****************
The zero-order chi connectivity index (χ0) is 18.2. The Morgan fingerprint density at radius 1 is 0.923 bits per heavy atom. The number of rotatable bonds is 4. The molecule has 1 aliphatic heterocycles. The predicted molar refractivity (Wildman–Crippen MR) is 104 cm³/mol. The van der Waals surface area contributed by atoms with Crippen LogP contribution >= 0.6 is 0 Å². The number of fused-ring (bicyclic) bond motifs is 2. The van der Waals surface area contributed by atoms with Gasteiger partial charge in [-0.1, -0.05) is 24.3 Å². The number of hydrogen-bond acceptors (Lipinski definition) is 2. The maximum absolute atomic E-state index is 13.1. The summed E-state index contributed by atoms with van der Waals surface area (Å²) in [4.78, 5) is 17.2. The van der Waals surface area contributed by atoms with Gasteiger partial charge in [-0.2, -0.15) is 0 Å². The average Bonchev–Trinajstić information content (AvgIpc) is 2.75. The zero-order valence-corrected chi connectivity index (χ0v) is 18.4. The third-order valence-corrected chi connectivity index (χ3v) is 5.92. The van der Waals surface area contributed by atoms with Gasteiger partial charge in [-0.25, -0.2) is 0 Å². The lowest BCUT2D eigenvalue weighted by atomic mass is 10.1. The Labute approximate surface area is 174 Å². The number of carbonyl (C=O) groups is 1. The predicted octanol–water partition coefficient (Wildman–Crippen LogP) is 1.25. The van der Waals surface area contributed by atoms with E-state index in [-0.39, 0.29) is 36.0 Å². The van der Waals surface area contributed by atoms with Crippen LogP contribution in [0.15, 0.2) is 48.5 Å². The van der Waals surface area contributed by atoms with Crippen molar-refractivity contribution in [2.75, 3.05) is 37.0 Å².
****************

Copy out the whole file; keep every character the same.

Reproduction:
The zero-order chi connectivity index (χ0) is 18.2. The Morgan fingerprint density at radius 1 is 0.923 bits per heavy atom. The number of rotatable bonds is 4. The molecule has 1 aliphatic heterocycles. The predicted molar refractivity (Wildman–Crippen MR) is 104 cm³/mol. The van der Waals surface area contributed by atoms with Crippen LogP contribution >= 0.6 is 0 Å². The number of fused-ring (bicyclic) bond motifs is 2. The van der Waals surface area contributed by atoms with Gasteiger partial charge in [-0.1, -0.05) is 24.3 Å². The number of hydrogen-bond acceptors (Lipinski definition) is 2. The maximum absolute atomic E-state index is 13.1. The summed E-state index contributed by atoms with van der Waals surface area (Å²) in [4.78, 5) is 17.2. The van der Waals surface area contributed by atoms with Gasteiger partial charge in [-0.2, -0.15) is 0 Å². The average Bonchev–Trinajstić information content (AvgIpc) is 2.75. The zero-order valence-corrected chi connectivity index (χ0v) is 18.4. The third-order valence-corrected chi connectivity index (χ3v) is 5.92. The van der Waals surface area contributed by atoms with Gasteiger partial charge in [-0.25, -0.2) is 0 Å². The lowest BCUT2D eigenvalue weighted by atomic mass is 10.1. The Labute approximate surface area is 174 Å². The number of carbonyl (C=O) groups is 1. The predicted octanol–water partition coefficient (Wildman–Crippen LogP) is 1.25. The van der Waals surface area contributed by atoms with E-state index in [-0.39, 0.29) is 36.0 Å². The van der Waals surface area contributed by atoms with Crippen LogP contribution in [0.15, 0.2) is 48.5 Å². The van der Waals surface area contributed by atoms with Crippen molar-refractivity contribution in [2.75, 3.05) is 37.0 Å².